Each year, 30 typhoons and tropical storms batter the Philippines. The damage costs between $17 and $19 million per year, nearly 10 percent of the nation’s GDP. The Japanese Meteorological Agency developed a storm tracking system that measures date, time, location, wind speed, barometric pressure, and storm type every six hours. The map below displays the paths of storms striking the country in 2010.
In addition to tracking typhoons, could this map also help gauge the role of political affiliations in the distribution of public resources, a.k.a., pork barreling? Enter the work of Center for Political Studies (CPS) researcher Allen Hicken, who is also Director of the Center for Southeast Asian Studies and Associate Professor of Political Science. In a forthcoming paper, “Pork & Typhoons: The Political Economy of Disaster Assistance in the Philippines,” Hicken, along with graduate students James Atkinson and Nico Ravanilla, developed a new approach to studying pork barreling.
Specifically, the research uses a storm index created by University of Michigan faculty member Dean Yang to create a baseline of expected relief fund distribution and trace variations by political ties. The Philippines’ democracy is both one of the oldest and weakest in Asia. Political clans are central to Filipino political life. The research considers political ties both in terms of party links and clan connections between a politician and a region.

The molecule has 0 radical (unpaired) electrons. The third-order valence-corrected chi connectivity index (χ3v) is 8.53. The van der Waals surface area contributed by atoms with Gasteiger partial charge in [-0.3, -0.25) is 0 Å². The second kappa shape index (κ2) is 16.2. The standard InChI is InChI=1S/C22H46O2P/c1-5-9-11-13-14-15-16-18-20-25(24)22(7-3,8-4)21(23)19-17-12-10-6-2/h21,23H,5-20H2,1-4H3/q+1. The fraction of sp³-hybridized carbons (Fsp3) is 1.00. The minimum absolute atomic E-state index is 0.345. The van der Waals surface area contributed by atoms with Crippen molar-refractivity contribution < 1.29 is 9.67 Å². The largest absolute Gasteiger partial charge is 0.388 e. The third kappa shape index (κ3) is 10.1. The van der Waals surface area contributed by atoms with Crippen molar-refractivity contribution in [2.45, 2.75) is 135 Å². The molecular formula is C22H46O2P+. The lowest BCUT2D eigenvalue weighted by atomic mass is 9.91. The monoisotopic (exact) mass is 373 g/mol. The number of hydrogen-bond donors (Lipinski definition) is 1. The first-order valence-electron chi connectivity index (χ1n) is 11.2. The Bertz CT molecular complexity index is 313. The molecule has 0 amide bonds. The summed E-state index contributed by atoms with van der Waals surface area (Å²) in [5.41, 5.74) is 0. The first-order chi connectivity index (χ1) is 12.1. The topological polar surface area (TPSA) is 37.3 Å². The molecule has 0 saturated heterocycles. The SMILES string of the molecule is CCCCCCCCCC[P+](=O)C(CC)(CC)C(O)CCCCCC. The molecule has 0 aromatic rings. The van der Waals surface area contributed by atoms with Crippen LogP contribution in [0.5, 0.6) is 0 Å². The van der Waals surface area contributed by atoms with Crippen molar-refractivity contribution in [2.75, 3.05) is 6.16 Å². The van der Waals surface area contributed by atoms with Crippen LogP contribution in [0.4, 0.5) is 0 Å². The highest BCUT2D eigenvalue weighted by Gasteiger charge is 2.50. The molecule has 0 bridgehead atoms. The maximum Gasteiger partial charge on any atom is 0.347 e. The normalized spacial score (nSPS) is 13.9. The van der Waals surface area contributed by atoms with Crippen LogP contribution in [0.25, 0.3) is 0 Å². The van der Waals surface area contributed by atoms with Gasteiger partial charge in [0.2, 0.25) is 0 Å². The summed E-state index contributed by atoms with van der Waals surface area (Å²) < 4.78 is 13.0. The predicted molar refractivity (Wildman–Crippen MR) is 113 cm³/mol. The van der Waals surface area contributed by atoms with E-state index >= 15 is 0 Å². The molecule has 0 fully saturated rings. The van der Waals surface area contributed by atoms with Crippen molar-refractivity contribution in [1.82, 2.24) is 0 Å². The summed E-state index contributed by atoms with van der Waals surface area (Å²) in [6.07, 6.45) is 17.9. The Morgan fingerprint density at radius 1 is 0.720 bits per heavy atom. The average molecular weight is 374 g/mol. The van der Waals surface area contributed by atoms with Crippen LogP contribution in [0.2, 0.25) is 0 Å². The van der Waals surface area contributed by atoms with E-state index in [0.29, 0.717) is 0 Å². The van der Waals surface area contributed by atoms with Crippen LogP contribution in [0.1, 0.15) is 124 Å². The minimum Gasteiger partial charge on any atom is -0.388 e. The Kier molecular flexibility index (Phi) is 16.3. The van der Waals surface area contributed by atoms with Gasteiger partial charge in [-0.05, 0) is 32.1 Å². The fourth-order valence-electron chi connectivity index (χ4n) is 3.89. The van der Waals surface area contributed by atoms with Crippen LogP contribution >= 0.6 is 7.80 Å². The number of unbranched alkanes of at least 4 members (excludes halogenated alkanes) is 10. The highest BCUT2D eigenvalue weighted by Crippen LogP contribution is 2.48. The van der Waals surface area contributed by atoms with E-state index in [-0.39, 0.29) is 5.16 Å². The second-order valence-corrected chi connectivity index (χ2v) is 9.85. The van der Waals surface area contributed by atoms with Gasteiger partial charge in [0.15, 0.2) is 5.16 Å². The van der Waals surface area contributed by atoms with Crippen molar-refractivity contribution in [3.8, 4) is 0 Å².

To what extent do political calculations affect the allocation of government disaster reconstruction funds? The results show that need does indeed impact relief received. However, the authors also find that, “Political ties between members of congress and local mayors, especially clan ties, increase per capita targetable funds allocated to that municipality.” Thus, tracking typhoons can expose pork barreling.
Though typhoons and clan ties may be unique to the Philippines, natural disasters and pork barreling are global phenomena. Thus, the innovative methodology pioneered in this paper could be applied to other nations to increase understanding of political ties and resource allocation.